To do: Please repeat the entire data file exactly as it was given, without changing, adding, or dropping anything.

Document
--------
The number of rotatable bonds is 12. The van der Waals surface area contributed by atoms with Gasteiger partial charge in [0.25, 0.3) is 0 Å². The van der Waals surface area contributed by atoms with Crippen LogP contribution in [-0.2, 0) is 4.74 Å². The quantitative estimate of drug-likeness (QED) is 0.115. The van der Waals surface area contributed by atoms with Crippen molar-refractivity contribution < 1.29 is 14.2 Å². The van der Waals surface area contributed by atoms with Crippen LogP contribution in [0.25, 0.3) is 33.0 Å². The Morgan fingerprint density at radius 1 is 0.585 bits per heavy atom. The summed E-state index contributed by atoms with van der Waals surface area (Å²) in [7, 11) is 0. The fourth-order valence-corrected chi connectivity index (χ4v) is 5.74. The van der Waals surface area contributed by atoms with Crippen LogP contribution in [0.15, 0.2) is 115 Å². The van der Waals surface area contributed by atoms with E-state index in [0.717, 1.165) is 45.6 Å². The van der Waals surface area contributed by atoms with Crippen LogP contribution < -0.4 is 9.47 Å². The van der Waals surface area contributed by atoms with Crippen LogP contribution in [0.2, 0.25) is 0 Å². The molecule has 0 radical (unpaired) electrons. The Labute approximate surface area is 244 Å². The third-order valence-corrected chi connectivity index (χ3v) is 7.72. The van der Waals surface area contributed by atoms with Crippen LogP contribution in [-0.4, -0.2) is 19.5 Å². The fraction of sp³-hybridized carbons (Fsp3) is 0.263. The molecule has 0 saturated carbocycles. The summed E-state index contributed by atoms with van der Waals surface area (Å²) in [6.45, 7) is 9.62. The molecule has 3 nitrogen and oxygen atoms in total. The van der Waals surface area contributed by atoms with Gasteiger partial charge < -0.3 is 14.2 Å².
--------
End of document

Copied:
The number of rotatable bonds is 12. The van der Waals surface area contributed by atoms with Gasteiger partial charge in [0.25, 0.3) is 0 Å². The van der Waals surface area contributed by atoms with Crippen LogP contribution in [-0.2, 0) is 4.74 Å². The quantitative estimate of drug-likeness (QED) is 0.115. The van der Waals surface area contributed by atoms with Crippen molar-refractivity contribution < 1.29 is 14.2 Å². The van der Waals surface area contributed by atoms with Crippen LogP contribution in [0.25, 0.3) is 33.0 Å². The Morgan fingerprint density at radius 1 is 0.585 bits per heavy atom. The summed E-state index contributed by atoms with van der Waals surface area (Å²) in [7, 11) is 0. The fourth-order valence-corrected chi connectivity index (χ4v) is 5.74. The van der Waals surface area contributed by atoms with Crippen LogP contribution in [0.15, 0.2) is 115 Å². The van der Waals surface area contributed by atoms with E-state index in [0.717, 1.165) is 45.6 Å². The van der Waals surface area contributed by atoms with Crippen LogP contribution < -0.4 is 9.47 Å². The van der Waals surface area contributed by atoms with Crippen LogP contribution in [0.2, 0.25) is 0 Å². The molecule has 0 radical (unpaired) electrons. The Labute approximate surface area is 244 Å². The third-order valence-corrected chi connectivity index (χ3v) is 7.72. The van der Waals surface area contributed by atoms with Crippen LogP contribution in [-0.4, -0.2) is 19.5 Å². The fraction of sp³-hybridized carbons (Fsp3) is 0.263. The molecule has 0 saturated carbocycles. The summed E-state index contributed by atoms with van der Waals surface area (Å²) in [6.45, 7) is 9.62. The molecule has 3 nitrogen and oxygen atoms in total. The van der Waals surface area contributed by atoms with Gasteiger partial charge < -0.3 is 14.2 Å².